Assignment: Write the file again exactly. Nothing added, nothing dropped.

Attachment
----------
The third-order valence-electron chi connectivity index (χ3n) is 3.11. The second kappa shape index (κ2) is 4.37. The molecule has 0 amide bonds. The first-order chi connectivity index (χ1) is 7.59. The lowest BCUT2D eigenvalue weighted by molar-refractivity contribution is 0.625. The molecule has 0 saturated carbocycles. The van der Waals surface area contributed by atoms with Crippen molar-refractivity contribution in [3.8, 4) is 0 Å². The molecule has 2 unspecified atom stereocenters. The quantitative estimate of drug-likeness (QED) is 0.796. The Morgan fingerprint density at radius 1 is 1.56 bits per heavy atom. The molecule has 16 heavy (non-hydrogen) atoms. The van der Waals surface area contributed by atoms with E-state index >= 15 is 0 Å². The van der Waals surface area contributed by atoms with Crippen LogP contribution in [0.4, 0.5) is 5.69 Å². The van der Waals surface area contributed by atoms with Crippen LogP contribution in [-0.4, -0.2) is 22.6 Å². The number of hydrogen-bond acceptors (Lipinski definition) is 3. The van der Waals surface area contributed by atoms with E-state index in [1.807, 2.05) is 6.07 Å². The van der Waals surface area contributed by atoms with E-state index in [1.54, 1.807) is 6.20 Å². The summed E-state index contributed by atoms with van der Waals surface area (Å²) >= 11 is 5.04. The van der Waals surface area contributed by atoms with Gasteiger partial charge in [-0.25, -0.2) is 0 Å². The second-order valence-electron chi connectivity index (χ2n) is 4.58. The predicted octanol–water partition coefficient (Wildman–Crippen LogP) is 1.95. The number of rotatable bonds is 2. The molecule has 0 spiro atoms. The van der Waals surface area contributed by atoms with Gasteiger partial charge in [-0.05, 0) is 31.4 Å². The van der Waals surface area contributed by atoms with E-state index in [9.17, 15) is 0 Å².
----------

The third-order valence-electron chi connectivity index (χ3n) is 3.11. The second kappa shape index (κ2) is 4.37. The molecule has 0 amide bonds. The first-order chi connectivity index (χ1) is 7.59. The lowest BCUT2D eigenvalue weighted by molar-refractivity contribution is 0.625. The molecule has 0 saturated carbocycles. The van der Waals surface area contributed by atoms with Crippen molar-refractivity contribution in [3.8, 4) is 0 Å². The molecule has 2 unspecified atom stereocenters. The quantitative estimate of drug-likeness (QED) is 0.796. The Morgan fingerprint density at radius 1 is 1.56 bits per heavy atom. The molecule has 16 heavy (non-hydrogen) atoms. The van der Waals surface area contributed by atoms with E-state index >= 15 is 0 Å². The van der Waals surface area contributed by atoms with Crippen LogP contribution in [0.4, 0.5) is 5.69 Å². The van der Waals surface area contributed by atoms with Crippen LogP contribution in [-0.4, -0.2) is 22.6 Å². The number of hydrogen-bond acceptors (Lipinski definition) is 3. The van der Waals surface area contributed by atoms with E-state index in [1.807, 2.05) is 6.07 Å². The van der Waals surface area contributed by atoms with E-state index in [1.54, 1.807) is 6.20 Å². The summed E-state index contributed by atoms with van der Waals surface area (Å²) >= 11 is 5.04. The van der Waals surface area contributed by atoms with Gasteiger partial charge in [-0.25, -0.2) is 0 Å². The second-order valence-electron chi connectivity index (χ2n) is 4.58. The predicted octanol–water partition coefficient (Wildman–Crippen LogP) is 1.95. The number of rotatable bonds is 2. The molecule has 0 spiro atoms. The van der Waals surface area contributed by atoms with Gasteiger partial charge in [-0.05, 0) is 31.4 Å². The van der Waals surface area contributed by atoms with E-state index in [9.17, 15) is 0 Å².